i)) Stopping leakages from the most obvious forms of corruption. Be transparent of the moneys being spent. On this account the Mithi Project under your government administered MMRDA is a case in point. The July 26th floods instead of becoming a good opportunity for a genuine restoration of the river became a great opportunity to launch contractor driven civil projects. The quality of the river remains as bad. The money was built on making concrete walls where we could have developed low cost embankments.

ii) The Urban Development Department, which falls completely in your purview drafts better policies for urban management.


I will stop this letter here. If you are serious about Mumbai you will appreciate the import of what I have written.

If you have to win the 2017 elections the work has to start now. And if you neglect the little things I wouldn’t be surprised if you get similar results in 2017 elections. People apparently do not have as short a memory as we believe.



Rishi Aggarwal

Lack of a convincing and binding narrative in the anti-corruption fight in India

“The fundamental cause of the trouble is that in the modern world the stupid are cocksure while the intelligent are full of doubt.” – Bertrand Russell

The quote could hold true in India on both sides of the corruption fence. Administrators who have a lot to offer are fiddling and so are civil society members.

If the media brouhaha is to be relied upon then 2011 has been the year when India finally decided to do something against the corruption monster. India Against Corruption does give the notion that the whole of India has risen united against corruption and it is just a few months or years of struggle and we will soon have a ‘corruption free’ India.

The ‘much informed’ and connected world that we live in these tweets and posts and newscasts and headlines magnify into a gushing electronic river which creates an impression of some great revolution going on.

But how united is India against corruption and is 2011 really that year which will see the dawn of a new era going ahead. Is the Jan Lokpal Bill the bellwether? The media is notorious for its inability to capture lesser known but equally significant aspects of any issue. And I would like to state that the JLB campaign is the most unconvincing narrative I have heard to date about how corruption can be fought. And as regards binding, there are a number of other equally strong narratives which completely debunk the JLB line of thinking.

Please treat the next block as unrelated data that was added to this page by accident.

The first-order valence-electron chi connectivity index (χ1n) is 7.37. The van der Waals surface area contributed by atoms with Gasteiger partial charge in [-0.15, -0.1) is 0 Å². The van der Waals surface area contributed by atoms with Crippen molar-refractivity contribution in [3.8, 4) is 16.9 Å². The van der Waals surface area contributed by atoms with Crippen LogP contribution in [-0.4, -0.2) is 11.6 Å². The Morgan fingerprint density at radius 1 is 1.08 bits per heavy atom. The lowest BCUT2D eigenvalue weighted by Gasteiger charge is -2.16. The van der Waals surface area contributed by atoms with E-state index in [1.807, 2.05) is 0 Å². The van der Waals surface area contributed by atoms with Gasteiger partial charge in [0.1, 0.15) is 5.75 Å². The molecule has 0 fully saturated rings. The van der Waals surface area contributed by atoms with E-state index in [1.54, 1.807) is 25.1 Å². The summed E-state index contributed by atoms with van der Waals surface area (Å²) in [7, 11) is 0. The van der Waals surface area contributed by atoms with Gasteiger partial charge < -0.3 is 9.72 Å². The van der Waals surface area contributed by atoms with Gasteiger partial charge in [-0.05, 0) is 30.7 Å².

Those in the RTI brigade have their own stories to tell and there are the hard liners there who feel it is the panacea – one magic wand to fight all corruption. While it has helped a lot in the past few years we are now well aware of the kind of mess that RTI has landed itself in. And we are also aware of how little endemic corruption has reduced.

There are people from my line of thinking – a faction within activists,  strongly believe that if you have to run a society well there is no alternative to each and every citizen involving themselves in decisions taken for them by the government and RTI and JLB can be means but certainly no substitute for active involved citizens – in the absence of which all institutions are destined to fail.

And beyond the electronic gush and divergent narratives, if you walk the streets, travel on public transport and visit government offices you realise that there is hardly any feeling of a revolution – far less any incremental change from business as usual.

The one who shouts the loudest is seen the most but that does not mean he comprises the majority and it also doesn’t mean that he makes the most sense. Within the civil society arena there is considerable consternation at the disproportionate attention that the JLB campaign has drawn and for the little it will deliver. And I for one have been the most vociferous – though not public – critic of the JLB movement.

Most JLB supporters fall in a category which clearly showcases India as a country of blind belief, of unquestioning people and of people who believe disproportionately high in miracles – in this case a Jan Lokpal who like some avatar of Vishnu will come and kill the demon of corruption. All the while the people themselves will do nothing and only engage in rituals. Rituals like feel good messages on facebook and Twitter, hair raising melodramatic messages of patriotism and glory, amass at grounds, waive flags, sing songs, do dinchaka dances, create posters and wear some stupid caps and uniforms, rush in at the sight of their Anna, build cordons around him, hold candles with poignant faces. This is the most of active citizenry we see in India.

Mumbai is in the midst of making its much jinxed but important development plan for the coming decade and the number of people participating there are a very poor proxy for an educated middle class class, which has abandoned any meaningful engagement with their immediate surroundings. A lot of these will be found washing their sins in the JLB Ganga.